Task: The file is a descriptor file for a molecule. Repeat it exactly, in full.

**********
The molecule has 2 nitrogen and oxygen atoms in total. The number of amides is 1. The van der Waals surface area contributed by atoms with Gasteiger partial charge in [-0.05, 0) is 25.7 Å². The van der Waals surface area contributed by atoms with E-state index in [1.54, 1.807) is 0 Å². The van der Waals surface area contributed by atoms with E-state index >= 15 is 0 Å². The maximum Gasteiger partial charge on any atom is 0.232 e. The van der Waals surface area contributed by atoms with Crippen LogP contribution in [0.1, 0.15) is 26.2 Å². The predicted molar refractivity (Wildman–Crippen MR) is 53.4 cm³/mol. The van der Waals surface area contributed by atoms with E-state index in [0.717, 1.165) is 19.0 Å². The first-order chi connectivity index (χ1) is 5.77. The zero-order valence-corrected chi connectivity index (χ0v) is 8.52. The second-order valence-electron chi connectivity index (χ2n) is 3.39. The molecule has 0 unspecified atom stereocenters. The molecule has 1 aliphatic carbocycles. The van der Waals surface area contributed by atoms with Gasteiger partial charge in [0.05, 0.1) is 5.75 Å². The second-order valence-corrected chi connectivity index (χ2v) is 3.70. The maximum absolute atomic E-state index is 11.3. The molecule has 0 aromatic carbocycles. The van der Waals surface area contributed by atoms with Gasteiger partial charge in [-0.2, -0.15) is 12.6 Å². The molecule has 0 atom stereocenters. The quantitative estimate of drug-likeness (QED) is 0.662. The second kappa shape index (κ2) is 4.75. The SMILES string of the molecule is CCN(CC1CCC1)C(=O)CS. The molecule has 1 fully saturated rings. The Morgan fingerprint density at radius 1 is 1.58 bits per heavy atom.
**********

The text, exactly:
The molecule has 2 nitrogen and oxygen atoms in total. The number of amides is 1. The van der Waals surface area contributed by atoms with Gasteiger partial charge in [-0.05, 0) is 25.7 Å². The van der Waals surface area contributed by atoms with E-state index in [1.54, 1.807) is 0 Å². The van der Waals surface area contributed by atoms with E-state index >= 15 is 0 Å². The maximum Gasteiger partial charge on any atom is 0.232 e. The van der Waals surface area contributed by atoms with Crippen LogP contribution in [0.1, 0.15) is 26.2 Å². The predicted molar refractivity (Wildman–Crippen MR) is 53.4 cm³/mol. The van der Waals surface area contributed by atoms with E-state index in [0.717, 1.165) is 19.0 Å². The first-order chi connectivity index (χ1) is 5.77. The zero-order valence-corrected chi connectivity index (χ0v) is 8.52. The second-order valence-electron chi connectivity index (χ2n) is 3.39. The molecule has 0 unspecified atom stereocenters. The molecule has 1 aliphatic carbocycles. The van der Waals surface area contributed by atoms with Gasteiger partial charge in [0.05, 0.1) is 5.75 Å². The second-order valence-corrected chi connectivity index (χ2v) is 3.70. The maximum absolute atomic E-state index is 11.3. The molecule has 0 aromatic carbocycles. The van der Waals surface area contributed by atoms with Gasteiger partial charge in [-0.2, -0.15) is 12.6 Å². The molecule has 0 atom stereocenters. The quantitative estimate of drug-likeness (QED) is 0.662. The second kappa shape index (κ2) is 4.75. The SMILES string of the molecule is CCN(CC1CCC1)C(=O)CS. The molecule has 1 fully saturated rings. The Morgan fingerprint density at radius 1 is 1.58 bits per heavy atom.